Farman Ali Thara
Your Resume is the primary medium of presenting yourself as a candidate for a job to a prospective employer. But many of the job seekers do not give proper attention and care in preparing their CVs accurately. As a result, many potential job seekers do not get calls for job interviews to get the opportunity to present and prove their potential.
When an employer looks at your resume, you’ve got about 30 seconds to make a good impression. That’s the average amount of time most employers spend reading a resume. To capture the reader’s attention, you need to be clear and to-the-point. And, that’s not all. Keep in mind the following guidelines to create an effective resume to crab a good job.
Human Resources staff usually don’t wants to read a long and drawn out version of your life because usually they have stack of resumes to read and they usually spend minimum time on reading cv so try to be concise and be relevant and always avoid lies while drafting your CV.
Don’t Forget your Objective:
Before diving into writing your resume, plan out your career objective. Make it clear and focused. Remember to keep the message consistent throughout your resume as you summarize your skills and accentuate your strengths.
Write a Powerful Opening Statement
If you are a recent graduate or have limited experience in your career, you should include a Job Objective statement at the top of your resume, which will help focus the reader’s attention and describe what type of position you are looking for.
If you have experience in your career field, you want a powerful Summary statement that illustrates your best qualifications for the position at the top of the resume. A well-crafted opening statement should convince an employer to keep reading.
Customize It: Focus on Your Benefit to Employers
Describe your experience in a way that relates to the skills the employer is seeking. Focus on highlighting accomplishments that will arouse the interest of employers who read your resume. Answer the question: “How can this candidate fulfill the role and make a positive impact?” If a company is looking for a candidate who has leadership ability, highlight your experience in training new employees or in managing projects. Remember that the goal is to get the interview.
Quantify Your Achievements
You need to give the reader an idea of what you have done throughout your career, but instead of focusing on the duties you were responsible for at your last jobs, list your accomplishments in action-benefit statements along with quantifiable facts to back up your claims. Use numbers, percentages and dollar amounts to show your success in achieving company goals. Instead of writing “Responsible for increasing sales in my territory,” use “Increased sales in my territory 150% over 6 months. Managed 30 accounts increasing revenues from $1.5M to $2M annually.”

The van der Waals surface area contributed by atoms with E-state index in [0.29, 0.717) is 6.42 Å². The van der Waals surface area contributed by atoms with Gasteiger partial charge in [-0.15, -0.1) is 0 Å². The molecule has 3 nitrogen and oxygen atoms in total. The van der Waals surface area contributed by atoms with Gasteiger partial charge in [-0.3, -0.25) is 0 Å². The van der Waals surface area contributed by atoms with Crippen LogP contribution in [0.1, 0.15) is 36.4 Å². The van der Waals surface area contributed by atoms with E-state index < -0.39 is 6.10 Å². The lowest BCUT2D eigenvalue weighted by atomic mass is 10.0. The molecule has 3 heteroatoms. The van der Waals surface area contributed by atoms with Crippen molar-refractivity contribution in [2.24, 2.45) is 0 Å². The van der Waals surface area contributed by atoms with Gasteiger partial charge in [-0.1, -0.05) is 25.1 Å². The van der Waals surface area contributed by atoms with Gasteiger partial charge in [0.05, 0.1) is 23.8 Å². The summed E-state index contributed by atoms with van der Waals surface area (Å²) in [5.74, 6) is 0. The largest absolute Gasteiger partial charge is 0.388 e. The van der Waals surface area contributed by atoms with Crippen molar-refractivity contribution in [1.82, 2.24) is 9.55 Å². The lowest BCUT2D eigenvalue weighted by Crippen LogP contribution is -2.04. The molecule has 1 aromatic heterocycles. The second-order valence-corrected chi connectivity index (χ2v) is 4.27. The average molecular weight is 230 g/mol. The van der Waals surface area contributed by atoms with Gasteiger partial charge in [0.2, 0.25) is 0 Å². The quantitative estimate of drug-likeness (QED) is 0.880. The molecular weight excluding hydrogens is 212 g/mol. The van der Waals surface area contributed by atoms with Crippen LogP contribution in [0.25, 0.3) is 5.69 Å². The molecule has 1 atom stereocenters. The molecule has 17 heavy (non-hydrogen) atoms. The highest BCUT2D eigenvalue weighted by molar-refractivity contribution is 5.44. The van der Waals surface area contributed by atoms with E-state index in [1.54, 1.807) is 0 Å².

Be Professional, Not Personal
You do not have much room in a resume, so why take up valuable space with information unrelated to the position you are seeking? Focus on your work experiences and never refer to personal information such as race, religion, marital status, age, political party, or even personal views. In all but a few instances, it would be illegal for the employer to consider such issues. Also, avoid the use of humor and clichés in resumes and forget about mentioning the fact that you enjoy horror movies and surfing in your spare time.
If you want to include personal traits in your resume, such as “Dependable, Highly-Organized, Self-Motivated, and Responsible,” rather than just listing these traits, try demonstrating these characteristics using examples from your experience. For example, instead of writing “Dependable,” write “Never missed an important deadline in five years as a project manager.”
Lying or exaggerating about your skills and abilities will only come back to haunt you.
Be Organized and Logical
In addition to reviewing your experience, employers also use the resume to sense whether you are organized, logical, and concise. Make sure your resume is balanced, neat, visually appealing, and flows consistently. Clearly separate sections and emphasize section titles.
Abandon the use of exorbitant, exquisite vocabulary. In other words, don’t try to impress employers with the depth of your vocabulary. Use words everyone can understand.
Placing Professional Titles
There are several places where it would be appropriate to put your professional title. You can place your title next to your name in the format “Ahmed Abdullah, FCA.” You can include it in your Summary, Education, or Licenses/Certifications sections. If your title is an important qualification in your job search, be sure it appears at the top of your resume.
Including References in Your Resume
You do not have to include references on your resume. Most employers will assume you can provide references if they are requested.
The Best Way to Send a Resume
There are several ways to send your resume to an employer: fax, e-mail, regular mail, and express mail. When deciding which way to send your resume, it is always best to follow the instructions of the employer. If not mentioned in a job advertisement, then ask your potential employer which format they prefer, and then follow their instructions. In other cases, here are some things to consider: The advantage of postal mail is that you can ensure your resume will be seen in its best form, properly formatted and printed on quality paper. The advantage of e-mail and fax is that your resume can be seen immediately, usually the same day.
Contributor is an HR Professional hailing from Hunza.